Taylor Sulzen (#22) captured the essence of many of the posts on the team’s Facebook page. “Overall my favourite part is the bonding with others that comes with the sport, being with 15 other guys up to seven days a week helps develop something strong. Most people call it a team; I call it a family.”

Given that their page is a private page, the gentle readers of this article are not privy to their comments. But rest assured that their posts reflect forward momentum, thoughtful reflection, and tremendous team support.

These young men demonstrate a type of leadership that is rare these days. It’s not the top-down style of leadership that bellows out, “Hey, listen to me, I’ve got the answer here.”

Rather, it’s a quieter, more subtle form. It’s leadership through support, through nurturing the strengths of all the players on the team, for the benefit of the whole.

It’s visible on the court. You see it when a player shoots a penalty shot and misses. He gets the genuine support of his team, the type that persistently looks forward at potential instead of backwards at regret. You see it when a referee makes a bad call (or a missed call), and the team moves forward with ease and momentum. You see it on the bench, as they cheer on their teammates on the court.

You also see it in how they  respond to their head coach, Trevor Bligh.

Taylor Sulzen sums it up nicely. “Coach Bligh’s intentions were that we would not only learn to cherish our game time, but to be grateful for everything in life, as small as a hug or as big as a family. He continues to impress me in finding individual ways of teaching us lessons that we will hold on to for the rest of our lives, and I speak for the team when I say that he has given us the ride of our lives and we could never repay him for it. We will never forget the experiences we shared with our hardworking and loving family.”

The leadership that these young men hold is one that offers growth to those around them, that works hard to benefit the team. It is leading from within, leading from behind.

It is the quiet kind of leadership that produces champions. Like those that we have in our midst: our EMCS senior boys’ basketball team, the Wolverines.

And that excellent modeling of leadership is what gave them their big win this year.

Well played, team.

 

Just Posted

Tips from BC Ferries for travelling this Canada Day long weekend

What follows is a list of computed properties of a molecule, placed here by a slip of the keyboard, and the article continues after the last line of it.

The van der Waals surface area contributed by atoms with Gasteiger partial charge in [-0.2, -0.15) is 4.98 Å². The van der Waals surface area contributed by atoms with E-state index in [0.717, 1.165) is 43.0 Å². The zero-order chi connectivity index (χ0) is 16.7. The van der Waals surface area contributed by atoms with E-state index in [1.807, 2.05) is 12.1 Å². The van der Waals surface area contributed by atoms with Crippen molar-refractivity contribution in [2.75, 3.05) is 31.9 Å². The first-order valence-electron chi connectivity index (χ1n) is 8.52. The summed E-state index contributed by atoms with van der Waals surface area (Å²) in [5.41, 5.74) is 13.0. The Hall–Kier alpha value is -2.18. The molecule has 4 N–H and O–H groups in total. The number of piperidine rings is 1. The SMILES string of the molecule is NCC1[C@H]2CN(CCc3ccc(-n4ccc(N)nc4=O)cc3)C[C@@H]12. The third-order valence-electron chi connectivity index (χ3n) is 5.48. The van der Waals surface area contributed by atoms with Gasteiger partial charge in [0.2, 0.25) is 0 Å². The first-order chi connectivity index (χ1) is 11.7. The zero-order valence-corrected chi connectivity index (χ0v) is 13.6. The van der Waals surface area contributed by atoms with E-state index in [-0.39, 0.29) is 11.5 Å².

Tips from BC Ferries for smooth sailing this Canada Day long weekend

Jordan River is his home and he’s working to save it

Wayne Jackaman’s own mining background put to use to help save Jordan River

Victoria teen killed by falling tree remembered as hero

Tai Caverhill was the first to spot the tree falling towards him and his friends

Langford liquor store targeted by thieves twice in one night

West Shore RCMP seek to identify break and enter suspect

Video shows fireworks shot at swan in Alberta

Alberta Fish and Wildlife is investigating the incident in Grande Prairie

WITH VIDEO: Two endangered marmots released on Vancouver Island

With three new pups born in May, two more Vancouver Island Marmots… Continue reading

Surrey RCMP raises Pride flag amid din of protesters

There were about 30 protesters on either side, and 20 Mounties doing crowd control

Should B.C. get rid of Daylight Saving Time?

The province wants to know, as state governments down south make the move

Air Canada reviewing how crew left sleeping passenger on parked plane

In a Facebook post, the woman said she woke up ‘all alone’ on a ‘cold dark’ aircraft

Canadians crash out of Women’s World Cup in 0-1 loss to Sweden

Canada missed a chance to tie the game on a penalty shot

Four-year-old boy assaulted at B.C. soccer game

It happened at a weekend tournament in Ashcroft

Two bear cubs saved near Revelstoke after mother hit by car

Conservation officers trapped the cubs and transported them to a wildlife sanctuary

Heroism medal for B.C. woman who tried to save wheelchair-bound man stuck on rail tracks

Julie Callaghan awarded Carnegie Medal from U.S.-based foundation for ‘extraordinary heroism’

Most Read